tatoos & piercings, part 2
- 9Jul 25, '13 by amoLuciaThere's another current thread right now about tats & piercings. And I've responded. But I had another thought.
Nursing is complaining about the lack of professional recognition. And altho I will probably get slammed, I can't help but ask - How professional is the picture of ourselves with extensive tattoos and body piercings present???
Thinking about it - none of my healthcare providers have any - not my PMP or his staff. Nor my dentists. Any priests, ministers, rabbis, etc? And any of the good Sisters?
I don't think lawyers showoff any - sheesh, they all seem to wear black clothes.
For as sleeveless as Michele Obama is, has anyone seen any tats? Any politicians with visible piercings other than maybe an earring? (And I'm talking about the females.) Caroline Kennedy, the newly appointed ambassador to Japan - anything?
Now I'm not talking about body art that's hidden under clothing. But when I watched the basketball playoffs, one player had such extensively tattooed arms that I thought he was wearing sleeves. Why is it that nursing schools and employers of nurses must now have dress code/policies that spell out visible body art?
Does med school, law school, divinity school?
I support individuality, but I think we may have crossed a line of decorum/good taste that reflects on the image we wish to impart.
Just my 2 pennies.
- 7,540 Visits
- 9Jul 25, '13 by aTOMicTomThis reminded me of what comedian Jay Mohr said; "A neck tattoo is a way to tell the world that you've advanced to the level in society at which you are content. You don't want to go aaaaaany further"! Haha
Douxmusique, for the purposes of this thread, no a basketball player is not a professional.
Tattoos are regrets waiting to occur, IMHO.
You should title this thread the anti-tattoo thread...
- 3Jul 25, '13 by RNsRWeQuote from douxmusiqueNot in the context presented, clearly.Isnt the basketball player a professional?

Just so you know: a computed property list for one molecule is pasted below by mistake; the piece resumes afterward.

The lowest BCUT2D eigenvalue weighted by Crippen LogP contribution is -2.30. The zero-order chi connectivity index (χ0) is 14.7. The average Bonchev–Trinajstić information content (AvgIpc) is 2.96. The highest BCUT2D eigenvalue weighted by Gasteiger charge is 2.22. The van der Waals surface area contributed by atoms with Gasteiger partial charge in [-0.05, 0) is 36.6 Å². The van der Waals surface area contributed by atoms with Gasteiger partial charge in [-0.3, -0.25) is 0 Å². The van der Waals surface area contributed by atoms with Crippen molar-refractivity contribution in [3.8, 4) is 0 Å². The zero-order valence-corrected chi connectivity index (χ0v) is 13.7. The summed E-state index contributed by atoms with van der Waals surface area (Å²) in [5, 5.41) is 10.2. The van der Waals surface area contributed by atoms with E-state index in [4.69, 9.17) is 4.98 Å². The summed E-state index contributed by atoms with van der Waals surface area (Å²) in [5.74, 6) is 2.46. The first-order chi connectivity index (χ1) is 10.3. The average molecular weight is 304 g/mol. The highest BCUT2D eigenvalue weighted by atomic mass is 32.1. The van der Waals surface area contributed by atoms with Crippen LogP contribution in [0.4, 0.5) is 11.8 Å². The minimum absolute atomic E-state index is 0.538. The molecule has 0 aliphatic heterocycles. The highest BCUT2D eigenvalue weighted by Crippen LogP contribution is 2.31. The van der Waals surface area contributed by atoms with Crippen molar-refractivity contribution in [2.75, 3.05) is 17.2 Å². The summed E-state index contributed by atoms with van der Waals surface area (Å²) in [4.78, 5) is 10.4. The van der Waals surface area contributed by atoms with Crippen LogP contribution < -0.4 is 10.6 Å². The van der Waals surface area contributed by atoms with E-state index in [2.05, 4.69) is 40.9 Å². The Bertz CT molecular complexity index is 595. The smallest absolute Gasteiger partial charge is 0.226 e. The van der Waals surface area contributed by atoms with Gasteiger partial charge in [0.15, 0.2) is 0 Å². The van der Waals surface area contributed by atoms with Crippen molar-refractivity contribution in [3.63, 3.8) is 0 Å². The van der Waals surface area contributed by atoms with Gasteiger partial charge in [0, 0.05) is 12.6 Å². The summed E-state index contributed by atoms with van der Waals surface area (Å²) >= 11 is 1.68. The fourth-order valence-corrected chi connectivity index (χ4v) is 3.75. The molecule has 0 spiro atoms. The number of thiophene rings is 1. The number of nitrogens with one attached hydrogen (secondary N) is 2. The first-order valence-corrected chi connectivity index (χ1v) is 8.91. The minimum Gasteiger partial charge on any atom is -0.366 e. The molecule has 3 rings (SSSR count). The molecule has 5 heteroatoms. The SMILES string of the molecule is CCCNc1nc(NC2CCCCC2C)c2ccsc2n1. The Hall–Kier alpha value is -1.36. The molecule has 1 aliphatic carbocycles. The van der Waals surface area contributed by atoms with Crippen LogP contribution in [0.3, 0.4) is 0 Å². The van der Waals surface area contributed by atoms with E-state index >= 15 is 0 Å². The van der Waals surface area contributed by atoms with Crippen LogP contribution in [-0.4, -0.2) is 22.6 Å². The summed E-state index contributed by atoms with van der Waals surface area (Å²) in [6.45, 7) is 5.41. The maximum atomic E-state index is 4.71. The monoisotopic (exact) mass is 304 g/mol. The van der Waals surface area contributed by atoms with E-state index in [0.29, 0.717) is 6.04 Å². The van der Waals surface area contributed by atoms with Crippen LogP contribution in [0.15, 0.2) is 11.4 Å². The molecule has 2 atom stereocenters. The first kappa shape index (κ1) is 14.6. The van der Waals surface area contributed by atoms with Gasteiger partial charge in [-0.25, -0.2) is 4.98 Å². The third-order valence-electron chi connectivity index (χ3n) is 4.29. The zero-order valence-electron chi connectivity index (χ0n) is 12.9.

A professional athlete is one who accepts pay for performance, to differentiate him from an amateur one. He is obviously not in the same category as a "career professional".
But surely you must know this?
- 15Jul 25, '13 by Rose_QueenQuote from aTOMicTomYes, your opinion. I can tell you that I will never regret my tattoo, as it has a very special meaning to me, which is definitely not obvious by looking at it.Tattoos are regrets waiting to occur, IMHO.
I find judging someone by appearance, especially by presence or absence of tattoos, says more about the person doing the judging that the person being judged. Someone can "look professional" but not have a lick of competence. Someone with tattoos or piercings can be the most compassionate, caring, competent nurse a patient could ask for.
- 5Jul 25, '13 by kloneI have three tats. One I regret (got on my 18th birthday, back when in a major metropolitan area, there were TWO tattoo parlors) and have since lasered off. Two I don't regret, I think are quite lovely, and are in places on my body that I can choose to show or not.
I think that in 20 years, NOT having a tattoo, in the 25-50 year age group, will be the exception rather than the rule. It's just how it is, and like the idea of gay marriage, will be accepted by EVERYONE as normal and not weird.
- 2Jul 25, '13 by ORNursetobe33I don't give my tattoos enough thought to sit around and regret them all day. I was thoughtful with mine, in where they are on me and what they are and I wouldn't change them at all. Except for one that could have been done by a better artist, but it will be covered with a better one soon! Looking back, I regret more of my previous outfit choices than my tattoos.
- 2Jul 25, '13 by melizerdI know several physicians with tattoos, not on the neck or hands but arms, backs etc. But they tend to wear lab coats more often than nurses.
I know several nurses with tattoos on their arms, the webbing between the thumb/finger (hearts or peace signs etc) and on their wrists too. I'm sure it varies by area of the country too, that some places are more conservative than others too.
I will not regret my tattoos in 20 years, or 50 years, and I'm getting my next one in December when I graduate